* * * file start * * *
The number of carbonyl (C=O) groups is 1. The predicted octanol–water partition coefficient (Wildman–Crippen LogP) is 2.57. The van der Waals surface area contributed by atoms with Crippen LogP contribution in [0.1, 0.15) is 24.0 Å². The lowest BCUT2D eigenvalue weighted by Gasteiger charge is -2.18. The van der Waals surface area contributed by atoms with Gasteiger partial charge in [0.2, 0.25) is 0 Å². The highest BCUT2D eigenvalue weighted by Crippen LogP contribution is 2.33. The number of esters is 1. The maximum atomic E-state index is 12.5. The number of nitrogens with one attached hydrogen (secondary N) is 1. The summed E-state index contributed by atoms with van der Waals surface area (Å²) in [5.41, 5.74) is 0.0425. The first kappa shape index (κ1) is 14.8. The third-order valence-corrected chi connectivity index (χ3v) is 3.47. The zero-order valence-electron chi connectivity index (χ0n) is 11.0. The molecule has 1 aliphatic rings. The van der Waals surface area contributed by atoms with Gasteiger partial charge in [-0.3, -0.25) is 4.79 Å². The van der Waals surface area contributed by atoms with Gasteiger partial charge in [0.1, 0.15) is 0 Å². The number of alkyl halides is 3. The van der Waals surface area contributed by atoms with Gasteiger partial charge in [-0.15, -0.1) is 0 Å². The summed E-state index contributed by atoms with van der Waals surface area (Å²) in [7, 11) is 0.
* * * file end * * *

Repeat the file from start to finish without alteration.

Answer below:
The number of carbonyl (C=O) groups is 1. The predicted octanol–water partition coefficient (Wildman–Crippen LogP) is 2.57. The van der Waals surface area contributed by atoms with Crippen LogP contribution in [0.1, 0.15) is 24.0 Å². The lowest BCUT2D eigenvalue weighted by Gasteiger charge is -2.18. The van der Waals surface area contributed by atoms with Gasteiger partial charge in [0.2, 0.25) is 0 Å². The highest BCUT2D eigenvalue weighted by Crippen LogP contribution is 2.33. The number of esters is 1. The maximum atomic E-state index is 12.5. The number of nitrogens with one attached hydrogen (secondary N) is 1. The summed E-state index contributed by atoms with van der Waals surface area (Å²) in [5.41, 5.74) is 0.0425. The first kappa shape index (κ1) is 14.8. The third-order valence-corrected chi connectivity index (χ3v) is 3.47. The zero-order valence-electron chi connectivity index (χ0n) is 11.0. The molecule has 1 aliphatic rings. The van der Waals surface area contributed by atoms with Gasteiger partial charge in [-0.3, -0.25) is 4.79 Å². The van der Waals surface area contributed by atoms with Gasteiger partial charge in [0.1, 0.15) is 0 Å². The number of alkyl halides is 3. The van der Waals surface area contributed by atoms with Gasteiger partial charge in [-0.15, -0.1) is 0 Å². The summed E-state index contributed by atoms with van der Waals surface area (Å²) in [7, 11) is 0.